In spite of this book’s lofty academic elegance, I have reservations on some of the points marshalled out. But first, let me begin with the areas where I seem to concur with the excerpt:
Let me start with the issue of the Christian Association of Nigeria (CAN). The functions of the association are, among others, to meet regularly and take joint action on vital matters, especially on issues affecting the Christian faith and the welfare of the generality of Nigerians. CAN’s second objective is to serve as a basis of response to the unity of the church. CAN has the role of acting as a liaison committee through which member-churches can consult together and when necessary, make a common statement and take common actions. Unfortunately, CAN sometimes seems to be a toothless bulldog whenever a crisis arises, exhibiting no real powers to take decisive action on matters affecting Christians.
Over the years, the membership of CAN has been more clearly defined to comprise five major blocs of Christianity in Nigeria which are the Catholic Secretariat of Nigeria, Christian Council of Nigeria, Pentecostal Fellowship of Nigeria, Organisation of African Instituted Churches and ECWA/TEKAN Fellowship. It is needful that in the spirit of unity, the presidency of the association revolves equitably around these five major blocs of Christianity in the country. With the cancer of religious intolerance ravaging the North-Eastern region of the country, we cannot afford to have a disunited CAN.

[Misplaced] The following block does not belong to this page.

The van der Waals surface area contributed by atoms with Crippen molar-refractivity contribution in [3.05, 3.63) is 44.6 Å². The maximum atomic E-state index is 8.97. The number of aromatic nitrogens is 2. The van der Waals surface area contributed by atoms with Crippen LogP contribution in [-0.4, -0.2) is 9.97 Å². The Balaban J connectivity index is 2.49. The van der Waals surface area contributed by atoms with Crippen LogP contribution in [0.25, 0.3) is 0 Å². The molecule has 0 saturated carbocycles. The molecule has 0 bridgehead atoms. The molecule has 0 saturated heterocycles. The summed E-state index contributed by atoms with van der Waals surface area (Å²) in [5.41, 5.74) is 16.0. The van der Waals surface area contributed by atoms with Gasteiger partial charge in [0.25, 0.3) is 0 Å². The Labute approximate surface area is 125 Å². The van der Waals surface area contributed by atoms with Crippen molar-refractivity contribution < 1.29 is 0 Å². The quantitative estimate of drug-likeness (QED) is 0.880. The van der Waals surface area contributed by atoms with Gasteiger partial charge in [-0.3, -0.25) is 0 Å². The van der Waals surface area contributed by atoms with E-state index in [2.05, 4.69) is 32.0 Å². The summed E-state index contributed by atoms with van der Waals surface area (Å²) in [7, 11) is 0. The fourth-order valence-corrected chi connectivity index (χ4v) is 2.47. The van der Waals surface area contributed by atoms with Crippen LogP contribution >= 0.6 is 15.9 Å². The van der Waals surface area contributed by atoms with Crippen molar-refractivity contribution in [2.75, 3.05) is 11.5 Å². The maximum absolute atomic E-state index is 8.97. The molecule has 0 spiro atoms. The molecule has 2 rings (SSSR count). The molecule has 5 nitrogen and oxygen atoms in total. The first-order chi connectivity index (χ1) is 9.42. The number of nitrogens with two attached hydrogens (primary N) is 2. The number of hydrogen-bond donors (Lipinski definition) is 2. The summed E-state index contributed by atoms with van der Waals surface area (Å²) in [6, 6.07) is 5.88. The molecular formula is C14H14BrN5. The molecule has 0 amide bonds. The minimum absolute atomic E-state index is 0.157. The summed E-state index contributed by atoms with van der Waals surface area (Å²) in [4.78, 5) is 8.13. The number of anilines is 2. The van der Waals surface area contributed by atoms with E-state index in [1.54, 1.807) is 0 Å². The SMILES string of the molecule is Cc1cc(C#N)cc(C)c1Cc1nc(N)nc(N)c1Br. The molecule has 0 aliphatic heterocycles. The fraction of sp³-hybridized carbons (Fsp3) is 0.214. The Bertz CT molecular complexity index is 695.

Bishop Kukah criticises CAN for its poor understanding of national politics, which it interprets in terms of an Islamic takeover plan. Well, with all due respect to the erudite clergyman, I beg to slightly differ. The psychology of getting even could best describe the Christian demands he enumerated. I actually believe that some those demands were not just based on cognition and emotions. They could be regarded as genuine demands. Granted that in Christianity, pilgrimage to the Holy Land is not a sine qua non of our faith (as with Islam where it is one of the five pillars of the religion), it is perfectly legitimate to request that a country which claims to be a non-aligned state to renew ties with the Jewish state, the geographical origin of Christianity so that Christians who wish to embark on pilgrimage can do that directly from their country. A demand for an ecclesiastical court may, however, be far-reaching when one considers that Christians have customary courts in all the southern states of the country. Sharia courts and area courts are regarded as variants of customary courts. With respect to the assertion of its political naivety, CAN must acquire dexterity of lobbying behind the scenes and influencing the polity in subtle manners. There are also ways CAN can liaise with pressure groups and even trade unions to achieve its major goals, without losing the flavour of a religious organisation.